In light of the recent post on Texas Independence, I thought this would be a fitting post, since it's of a passage on which I'd like to have the citation to the original.
Compañeros de armas: Estos restos que hemos tenido el honor de conducir en nuestros hombros son los de los valientes héroes que murieron en el Alamo. Sí mis amigos, ellos prefirieron morir mil veces a servir el yugo del tirano. Que ejemplo tan brillante, digno de anotarse en las páginas de la historia. El genio de la libertad parece estar viendo en su elevado trono de donde con semblante halagueño nos señala diciendo: "Ahí tenéis a vuestros hermanos, Travis, Bowie, Crockett y otros varios a quienes su valor coloca en el número de mis héroes.---Yo os pido a que poniendo por testigo a los venerables restos de nuestros dignos compañeros digamos al mundo entero. Texas será libre, independiente o pereceremos con gloria en los combates.
[Attributed to Juan Seguín; 25 February 1837, at the burial of the ashes of the defenders of the Alamo.
"Companions in arms: These remains that we have had the honor of carrying upon our shoulders are the most valiant heroes who died at the Alamo. Yes, my friends, they preferred to die a thousand times rather than serve under the yoke of the tyrant. What a brilliant example, worthy of being noted in the pages of history! The genius of liberty seems to be looking down from its high throne; with a look of praise it points it out to us, saying, 'Here you have your brothers, Travis, Bowie, Crockett, and various others whose valor places them in the multitude of heroes.---I ask, with the venerable remains of our worthy companions bearing witness, that we tell the whole world: Texas will be free, independent, or we shall perish with honor in battle."
The last line is fairly well known; indeed, the whole passage is fairly easy to find (in Texas, at least). However, does anyone know the citation for where this passage is first recorded? I've never actually come across it.
UPDATE: In the comments Chris points out this website, which identifies the source as "Columbia (Later Houston) Telegraph and Texas Register
April 4, 1837". Chris also points out that Seguín wrote his own memoirs, which I had completely forgotten. Another website has a selection from those memoirs. Seguín's life story is a sad case of a significant hero -- certainly one of the more significant of Texas independence -- never getting his due afterward because of anti-Hispanic prejudices; facing several death threats, he had to flee with his family to Mexico, where he was promptly arrested and jailed; he was allowed out only on the condition that he fight for Mexico in the Mexican-American War. His memoirs were his apologia for his actions in this chain of misfortunes.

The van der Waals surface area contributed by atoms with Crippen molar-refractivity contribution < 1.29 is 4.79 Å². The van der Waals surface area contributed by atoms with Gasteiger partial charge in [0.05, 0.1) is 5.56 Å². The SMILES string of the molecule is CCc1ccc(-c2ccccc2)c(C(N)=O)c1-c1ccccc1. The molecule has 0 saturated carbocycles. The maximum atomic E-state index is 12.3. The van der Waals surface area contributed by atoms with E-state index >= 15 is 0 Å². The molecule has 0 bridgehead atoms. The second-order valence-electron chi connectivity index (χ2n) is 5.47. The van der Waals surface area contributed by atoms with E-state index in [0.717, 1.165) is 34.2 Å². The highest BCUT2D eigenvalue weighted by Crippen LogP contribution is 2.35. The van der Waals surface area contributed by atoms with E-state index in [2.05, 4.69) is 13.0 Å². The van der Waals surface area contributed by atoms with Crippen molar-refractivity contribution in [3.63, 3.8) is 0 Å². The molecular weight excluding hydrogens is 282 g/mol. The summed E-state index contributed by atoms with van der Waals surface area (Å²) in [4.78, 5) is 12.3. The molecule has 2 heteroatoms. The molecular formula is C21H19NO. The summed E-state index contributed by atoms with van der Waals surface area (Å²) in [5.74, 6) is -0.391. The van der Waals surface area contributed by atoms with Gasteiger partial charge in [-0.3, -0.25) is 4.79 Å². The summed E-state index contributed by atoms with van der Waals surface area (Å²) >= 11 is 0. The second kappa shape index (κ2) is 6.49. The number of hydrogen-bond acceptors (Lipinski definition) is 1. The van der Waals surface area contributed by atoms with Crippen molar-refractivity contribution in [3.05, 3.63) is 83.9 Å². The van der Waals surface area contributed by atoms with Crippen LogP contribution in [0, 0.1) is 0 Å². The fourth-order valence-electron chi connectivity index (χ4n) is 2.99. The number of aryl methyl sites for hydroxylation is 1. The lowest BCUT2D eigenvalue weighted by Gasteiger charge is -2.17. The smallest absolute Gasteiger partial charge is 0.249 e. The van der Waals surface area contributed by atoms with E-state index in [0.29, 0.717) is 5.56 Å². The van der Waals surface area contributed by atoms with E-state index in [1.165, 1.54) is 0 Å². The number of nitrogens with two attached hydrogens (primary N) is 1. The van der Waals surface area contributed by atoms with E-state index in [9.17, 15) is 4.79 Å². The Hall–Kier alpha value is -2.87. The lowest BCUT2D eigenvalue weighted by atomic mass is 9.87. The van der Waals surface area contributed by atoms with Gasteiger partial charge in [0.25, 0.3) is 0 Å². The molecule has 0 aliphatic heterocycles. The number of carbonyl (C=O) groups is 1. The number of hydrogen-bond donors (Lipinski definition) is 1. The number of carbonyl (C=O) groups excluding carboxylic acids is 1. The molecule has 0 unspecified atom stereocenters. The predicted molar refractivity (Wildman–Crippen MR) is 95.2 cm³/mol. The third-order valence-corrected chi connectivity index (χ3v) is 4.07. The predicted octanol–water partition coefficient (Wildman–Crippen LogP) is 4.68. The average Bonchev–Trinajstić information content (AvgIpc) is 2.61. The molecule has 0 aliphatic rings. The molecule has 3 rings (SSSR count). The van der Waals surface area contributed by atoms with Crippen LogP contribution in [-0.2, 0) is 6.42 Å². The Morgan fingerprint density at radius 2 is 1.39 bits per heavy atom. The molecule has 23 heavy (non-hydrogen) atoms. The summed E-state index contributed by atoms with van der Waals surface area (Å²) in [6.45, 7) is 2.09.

Chris also notes that the issue of slavery unfortunately played a role in Texas Independence. Technically slavery had been illegal in Mexico since before the Constitution, and this was reaffirmed under the Constitution of 1824 and under the 1827 Constitution of Coahuila y Tejas; but while Mexico had always been severe about the selling of slaves, it had scarcely done anything about the owning of slaves (slaveowners found loopholes in the laws, making slaves contractual servants forced to work for room and board), and there were unfortunately plenty of slaveowners who were not pleased with the limits they faced under the Mexican government. From then on out things got worse: further laws against slavery stirred up more unrest; the Constitution of the new republic recognized slavery; the state constitution after annexation went even farther; and when Texas seceded, it was one of the states that made the issue of slavery front and center. The almost continuous increase in pro-slavery powers throughout the period is one of the great tragedies of the era.